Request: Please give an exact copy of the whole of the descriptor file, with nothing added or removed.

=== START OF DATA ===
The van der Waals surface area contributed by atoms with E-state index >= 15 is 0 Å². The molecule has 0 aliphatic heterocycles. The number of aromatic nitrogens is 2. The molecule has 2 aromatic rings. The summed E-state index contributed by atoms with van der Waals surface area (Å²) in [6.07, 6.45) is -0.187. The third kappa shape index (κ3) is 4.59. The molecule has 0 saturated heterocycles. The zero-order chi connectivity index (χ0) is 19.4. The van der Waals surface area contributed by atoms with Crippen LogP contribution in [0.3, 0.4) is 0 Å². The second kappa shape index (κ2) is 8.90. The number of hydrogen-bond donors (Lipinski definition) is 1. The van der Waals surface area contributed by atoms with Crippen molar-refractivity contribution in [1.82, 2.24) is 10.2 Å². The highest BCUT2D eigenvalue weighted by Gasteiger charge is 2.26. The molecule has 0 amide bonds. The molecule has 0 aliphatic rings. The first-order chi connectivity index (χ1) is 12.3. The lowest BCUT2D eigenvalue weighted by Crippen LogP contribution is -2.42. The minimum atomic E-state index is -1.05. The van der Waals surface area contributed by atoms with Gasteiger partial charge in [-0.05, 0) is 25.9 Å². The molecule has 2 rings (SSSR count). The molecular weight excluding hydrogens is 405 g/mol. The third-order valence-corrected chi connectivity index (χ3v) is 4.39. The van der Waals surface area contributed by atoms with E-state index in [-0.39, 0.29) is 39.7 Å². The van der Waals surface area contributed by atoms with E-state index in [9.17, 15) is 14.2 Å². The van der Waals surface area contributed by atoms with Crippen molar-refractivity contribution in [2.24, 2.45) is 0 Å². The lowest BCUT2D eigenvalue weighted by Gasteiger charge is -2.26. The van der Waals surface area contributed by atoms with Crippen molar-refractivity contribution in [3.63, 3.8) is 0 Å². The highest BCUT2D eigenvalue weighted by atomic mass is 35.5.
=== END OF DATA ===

The van der Waals surface area contributed by atoms with E-state index >= 15 is 0 Å². The molecule has 0 aliphatic heterocycles. The number of aromatic nitrogens is 2. The molecule has 2 aromatic rings. The summed E-state index contributed by atoms with van der Waals surface area (Å²) in [6.07, 6.45) is -0.187. The third kappa shape index (κ3) is 4.59. The molecule has 0 saturated heterocycles. The zero-order chi connectivity index (χ0) is 19.4. The van der Waals surface area contributed by atoms with Crippen LogP contribution in [0.3, 0.4) is 0 Å². The second kappa shape index (κ2) is 8.90. The number of hydrogen-bond donors (Lipinski definition) is 1. The van der Waals surface area contributed by atoms with Crippen molar-refractivity contribution in [1.82, 2.24) is 10.2 Å². The highest BCUT2D eigenvalue weighted by Gasteiger charge is 2.26. The molecule has 0 amide bonds. The molecule has 0 aliphatic rings. The first-order chi connectivity index (χ1) is 12.3. The lowest BCUT2D eigenvalue weighted by Crippen LogP contribution is -2.42. The minimum atomic E-state index is -1.05. The van der Waals surface area contributed by atoms with Gasteiger partial charge in [-0.05, 0) is 25.9 Å². The molecule has 2 rings (SSSR count). The molecular weight excluding hydrogens is 405 g/mol. The third-order valence-corrected chi connectivity index (χ3v) is 4.39. The van der Waals surface area contributed by atoms with E-state index in [-0.39, 0.29) is 39.7 Å². The van der Waals surface area contributed by atoms with E-state index in [9.17, 15) is 14.2 Å². The van der Waals surface area contributed by atoms with Crippen molar-refractivity contribution in [2.24, 2.45) is 0 Å². The lowest BCUT2D eigenvalue weighted by Gasteiger charge is -2.26. The van der Waals surface area contributed by atoms with Crippen molar-refractivity contribution in [3.63, 3.8) is 0 Å². The highest BCUT2D eigenvalue weighted by atomic mass is 35.5.